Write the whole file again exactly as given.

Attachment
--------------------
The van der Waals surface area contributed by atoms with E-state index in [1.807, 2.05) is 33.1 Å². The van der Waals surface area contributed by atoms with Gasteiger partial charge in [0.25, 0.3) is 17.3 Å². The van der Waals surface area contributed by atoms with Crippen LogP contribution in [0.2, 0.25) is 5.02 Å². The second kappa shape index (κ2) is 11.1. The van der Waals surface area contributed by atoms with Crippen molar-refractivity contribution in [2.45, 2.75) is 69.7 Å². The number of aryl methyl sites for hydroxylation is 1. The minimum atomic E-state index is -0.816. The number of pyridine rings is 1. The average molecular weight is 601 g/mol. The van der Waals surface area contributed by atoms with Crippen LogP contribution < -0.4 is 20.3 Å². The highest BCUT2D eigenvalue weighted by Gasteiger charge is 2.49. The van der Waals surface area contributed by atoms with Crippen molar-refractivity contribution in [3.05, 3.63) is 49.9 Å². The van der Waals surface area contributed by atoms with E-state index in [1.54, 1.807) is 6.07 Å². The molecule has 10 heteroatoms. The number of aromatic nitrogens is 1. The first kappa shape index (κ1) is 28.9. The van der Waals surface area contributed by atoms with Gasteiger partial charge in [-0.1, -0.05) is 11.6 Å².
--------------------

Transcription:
The van der Waals surface area contributed by atoms with E-state index in [1.807, 2.05) is 33.1 Å². The van der Waals surface area contributed by atoms with Gasteiger partial charge in [0.25, 0.3) is 17.3 Å². The van der Waals surface area contributed by atoms with Crippen LogP contribution in [0.2, 0.25) is 5.02 Å². The second kappa shape index (κ2) is 11.1. The van der Waals surface area contributed by atoms with Crippen molar-refractivity contribution in [2.45, 2.75) is 69.7 Å². The number of aryl methyl sites for hydroxylation is 1. The minimum atomic E-state index is -0.816. The number of pyridine rings is 1. The average molecular weight is 601 g/mol. The van der Waals surface area contributed by atoms with Crippen LogP contribution < -0.4 is 20.3 Å². The highest BCUT2D eigenvalue weighted by Gasteiger charge is 2.49. The van der Waals surface area contributed by atoms with Crippen molar-refractivity contribution in [3.05, 3.63) is 49.9 Å². The van der Waals surface area contributed by atoms with E-state index in [1.54, 1.807) is 6.07 Å². The molecule has 10 heteroatoms. The number of aromatic nitrogens is 1. The first kappa shape index (κ1) is 28.9. The van der Waals surface area contributed by atoms with Gasteiger partial charge in [-0.1, -0.05) is 11.6 Å².